SFT policy director, Richard Young, reviews a new book, ‘Realising Health’ by the historian Philip Conford. Reflecting on his own health problems and those of the nation he argues that this book holds lessons for us all and should be required reading for all those who develop health policies today.

At the age of 70 I don’t enjoy (if that’s the right word) perfect health. In fact, I have a number of health issues that cause pain and discomfort and limit my abilities and treatment options. To use a motor car analogy, if you took me into the garage for an MOT, the mechanic would probably advise getting a new model, rather than trying to patch the old one up again!

While the miles I have on the clock have clearly allowed time for squeaks and rattles to turn into something more serious, where body parts have needed replacing, I’m not sure any of my conditions are specifically age-related. Some of them can be traced to my childhood and prevailing medical beliefs at the time, which can now be seen as mistaken, one to an accident that could have been prevented, others can be linked to medical mistakes and incompetence. However, some are clearly my own fault and if I’d known what I know now, I could have done a lot more to keep myself fit and well.

The Origins of the Peckham Experiment

But enough about me. How are you?

That’s a question often asked, and we generally reply to all but our family and close friends, “Fine thanks”, or “Very well thank you”, even if we have a leg that’s about to fall off. But whether you have a defined medical condition or no inkling of disease, do you actually feel ‘very well’? Are you firing on all cylinders? Are you at the peak of your physical and mental powers? Are you totally at one with your local environment, your family and your job (if you still have one)? If so well done, but you are probably amongst the minority.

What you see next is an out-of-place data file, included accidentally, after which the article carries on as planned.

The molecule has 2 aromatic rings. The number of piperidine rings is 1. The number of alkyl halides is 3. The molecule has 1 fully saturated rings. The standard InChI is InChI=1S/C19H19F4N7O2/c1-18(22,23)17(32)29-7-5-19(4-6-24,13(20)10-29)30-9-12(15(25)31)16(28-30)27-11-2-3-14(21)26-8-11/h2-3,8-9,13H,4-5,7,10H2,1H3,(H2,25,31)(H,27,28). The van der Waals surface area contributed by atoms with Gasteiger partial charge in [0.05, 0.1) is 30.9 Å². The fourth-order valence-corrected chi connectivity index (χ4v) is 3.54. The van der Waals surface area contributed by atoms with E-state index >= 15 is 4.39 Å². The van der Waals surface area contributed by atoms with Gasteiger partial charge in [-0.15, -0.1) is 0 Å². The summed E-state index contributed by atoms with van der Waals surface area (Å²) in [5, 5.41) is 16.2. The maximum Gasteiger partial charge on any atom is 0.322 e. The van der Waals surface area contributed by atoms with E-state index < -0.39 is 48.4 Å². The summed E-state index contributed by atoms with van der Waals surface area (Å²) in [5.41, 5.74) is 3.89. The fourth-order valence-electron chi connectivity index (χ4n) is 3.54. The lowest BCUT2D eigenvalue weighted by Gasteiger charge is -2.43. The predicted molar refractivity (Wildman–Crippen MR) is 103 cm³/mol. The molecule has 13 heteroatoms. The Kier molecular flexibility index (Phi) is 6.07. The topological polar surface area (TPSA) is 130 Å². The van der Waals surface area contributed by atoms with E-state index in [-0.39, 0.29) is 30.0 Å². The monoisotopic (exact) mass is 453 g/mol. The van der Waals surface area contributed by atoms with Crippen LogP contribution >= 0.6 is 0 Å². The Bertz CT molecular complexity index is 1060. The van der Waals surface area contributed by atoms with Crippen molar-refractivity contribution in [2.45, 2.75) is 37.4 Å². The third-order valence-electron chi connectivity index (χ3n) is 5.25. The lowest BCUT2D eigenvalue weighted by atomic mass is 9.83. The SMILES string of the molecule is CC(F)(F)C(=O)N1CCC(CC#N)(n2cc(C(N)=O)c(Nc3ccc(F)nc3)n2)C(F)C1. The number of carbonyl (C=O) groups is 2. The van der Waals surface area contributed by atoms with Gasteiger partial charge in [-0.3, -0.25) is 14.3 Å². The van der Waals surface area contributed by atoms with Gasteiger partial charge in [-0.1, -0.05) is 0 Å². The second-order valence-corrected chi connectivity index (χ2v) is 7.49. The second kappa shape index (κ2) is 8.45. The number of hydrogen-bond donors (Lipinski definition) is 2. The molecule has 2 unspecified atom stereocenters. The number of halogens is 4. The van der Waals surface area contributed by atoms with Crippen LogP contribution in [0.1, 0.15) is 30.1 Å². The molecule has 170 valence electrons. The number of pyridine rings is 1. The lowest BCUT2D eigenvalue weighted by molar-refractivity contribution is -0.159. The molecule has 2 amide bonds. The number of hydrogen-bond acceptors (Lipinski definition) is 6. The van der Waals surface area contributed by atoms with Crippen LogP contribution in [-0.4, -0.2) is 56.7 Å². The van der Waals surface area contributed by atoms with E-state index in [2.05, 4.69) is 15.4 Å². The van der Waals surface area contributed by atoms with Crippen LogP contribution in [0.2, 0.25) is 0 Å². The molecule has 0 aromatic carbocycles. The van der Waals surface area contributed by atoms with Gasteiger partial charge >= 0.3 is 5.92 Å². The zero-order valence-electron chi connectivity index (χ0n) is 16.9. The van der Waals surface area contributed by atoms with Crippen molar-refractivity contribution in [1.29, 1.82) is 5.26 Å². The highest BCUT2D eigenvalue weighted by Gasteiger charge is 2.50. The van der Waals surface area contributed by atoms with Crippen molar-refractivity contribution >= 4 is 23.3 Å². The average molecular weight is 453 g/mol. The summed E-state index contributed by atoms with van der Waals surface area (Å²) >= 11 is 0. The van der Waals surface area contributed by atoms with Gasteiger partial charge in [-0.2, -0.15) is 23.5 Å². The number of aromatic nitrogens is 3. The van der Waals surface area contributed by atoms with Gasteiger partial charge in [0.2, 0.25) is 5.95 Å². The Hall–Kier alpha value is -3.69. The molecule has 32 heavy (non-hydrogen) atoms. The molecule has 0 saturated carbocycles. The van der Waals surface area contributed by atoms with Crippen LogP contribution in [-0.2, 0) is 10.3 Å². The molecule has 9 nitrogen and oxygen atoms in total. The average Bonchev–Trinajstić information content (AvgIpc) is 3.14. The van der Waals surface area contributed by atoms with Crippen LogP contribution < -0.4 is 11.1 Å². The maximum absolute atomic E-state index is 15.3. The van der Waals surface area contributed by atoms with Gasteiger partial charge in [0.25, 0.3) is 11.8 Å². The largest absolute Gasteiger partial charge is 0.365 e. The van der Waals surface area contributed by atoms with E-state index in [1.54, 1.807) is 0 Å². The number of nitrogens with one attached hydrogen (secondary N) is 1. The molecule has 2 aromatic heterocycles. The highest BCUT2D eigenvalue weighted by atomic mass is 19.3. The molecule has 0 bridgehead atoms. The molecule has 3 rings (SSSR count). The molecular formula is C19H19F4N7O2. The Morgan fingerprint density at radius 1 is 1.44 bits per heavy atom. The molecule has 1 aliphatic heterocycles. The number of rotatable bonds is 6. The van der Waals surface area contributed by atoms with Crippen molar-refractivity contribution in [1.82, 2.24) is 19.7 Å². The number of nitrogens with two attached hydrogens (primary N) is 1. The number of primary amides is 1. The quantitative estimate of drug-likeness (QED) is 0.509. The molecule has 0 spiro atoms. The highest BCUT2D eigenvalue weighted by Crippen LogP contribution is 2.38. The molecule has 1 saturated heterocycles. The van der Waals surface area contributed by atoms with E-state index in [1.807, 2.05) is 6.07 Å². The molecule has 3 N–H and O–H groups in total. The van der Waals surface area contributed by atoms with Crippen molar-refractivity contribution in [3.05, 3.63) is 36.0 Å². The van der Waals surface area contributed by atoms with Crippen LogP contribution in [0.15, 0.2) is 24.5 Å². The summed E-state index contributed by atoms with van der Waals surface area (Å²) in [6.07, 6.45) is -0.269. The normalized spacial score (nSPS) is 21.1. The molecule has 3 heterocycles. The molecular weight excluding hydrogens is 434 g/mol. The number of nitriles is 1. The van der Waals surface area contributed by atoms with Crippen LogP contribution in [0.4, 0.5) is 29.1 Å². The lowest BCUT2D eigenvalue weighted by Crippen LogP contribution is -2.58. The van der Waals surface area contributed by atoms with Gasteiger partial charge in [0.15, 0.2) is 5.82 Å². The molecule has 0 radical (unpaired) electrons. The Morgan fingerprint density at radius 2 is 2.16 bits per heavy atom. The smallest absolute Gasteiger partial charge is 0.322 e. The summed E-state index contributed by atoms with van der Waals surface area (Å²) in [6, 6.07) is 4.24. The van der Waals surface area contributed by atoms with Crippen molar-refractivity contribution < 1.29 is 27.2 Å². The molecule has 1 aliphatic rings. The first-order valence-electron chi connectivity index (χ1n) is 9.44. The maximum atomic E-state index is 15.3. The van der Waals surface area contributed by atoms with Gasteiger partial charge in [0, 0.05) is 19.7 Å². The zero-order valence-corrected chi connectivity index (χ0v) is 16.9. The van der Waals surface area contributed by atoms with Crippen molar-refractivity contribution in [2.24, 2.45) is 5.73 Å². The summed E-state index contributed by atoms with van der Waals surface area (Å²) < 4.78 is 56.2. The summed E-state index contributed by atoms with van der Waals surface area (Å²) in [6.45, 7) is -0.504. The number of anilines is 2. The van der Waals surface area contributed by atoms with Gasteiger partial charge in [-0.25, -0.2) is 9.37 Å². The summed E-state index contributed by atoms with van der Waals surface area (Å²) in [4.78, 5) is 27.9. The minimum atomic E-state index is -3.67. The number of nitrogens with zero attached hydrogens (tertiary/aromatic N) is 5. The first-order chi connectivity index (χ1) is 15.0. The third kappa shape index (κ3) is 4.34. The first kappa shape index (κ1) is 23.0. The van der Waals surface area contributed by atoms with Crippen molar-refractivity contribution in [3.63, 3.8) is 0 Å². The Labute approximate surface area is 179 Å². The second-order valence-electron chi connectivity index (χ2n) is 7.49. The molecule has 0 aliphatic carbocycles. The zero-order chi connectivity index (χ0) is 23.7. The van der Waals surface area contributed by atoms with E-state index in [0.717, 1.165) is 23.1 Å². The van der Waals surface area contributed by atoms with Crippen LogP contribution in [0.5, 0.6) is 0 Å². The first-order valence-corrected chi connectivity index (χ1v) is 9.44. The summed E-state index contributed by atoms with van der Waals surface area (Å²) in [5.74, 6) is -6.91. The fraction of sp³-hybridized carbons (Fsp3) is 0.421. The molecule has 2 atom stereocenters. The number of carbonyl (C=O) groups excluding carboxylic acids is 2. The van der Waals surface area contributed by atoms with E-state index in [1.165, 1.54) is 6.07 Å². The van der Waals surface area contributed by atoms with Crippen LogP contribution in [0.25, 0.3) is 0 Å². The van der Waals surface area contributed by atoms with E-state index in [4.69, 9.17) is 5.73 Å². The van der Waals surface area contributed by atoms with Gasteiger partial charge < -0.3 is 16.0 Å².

Questions like those, along with the question of what is needed to create perfect health were very much in the minds of two medical doctors almost 100 years ago. In order to find answers Dr George Scott Williamson and Dr Innes Pearse (later Scott Williamson’s wife) set up a cross between a medical and a social experiment in Peckham, South London. They felt it was important to help people realise their full potential but could see that a significant proportion of the population had sub-optimal health, even where they had no recognised medical condition.

The story of their work, their successes and failures, has long been of interest to a few individuals. It’s of interest to the SFT because it gets to the heart of what we want to bring about: a healthy population eating healthy and nutritious food produced in harmony with a healthy planet. It has also started to attract wider interest, as a quick internet search reveals. It is the subject of Conford’s latest book, Realising Health: The Peckham Experiment, Its Descendants, and the Spirit of Hygiea which runs to almost 600 pages (with the indexes). This is a weighty and penetrating work which sets the project in its period and analyses the influences behind it, the influence it has had, why it eventually folded and why it is still relevant today. In a very different way it is also, for example, the subject of a project, The Peckham Experiment: A Centre for Self-Organisation by the Art Assassins. I found listening to the young people talking about their project to be highly inspiring. They’ve grasped its essence and importance and spoke about it with genuine feeling. That touched me and gave me a sense of optimism for the future.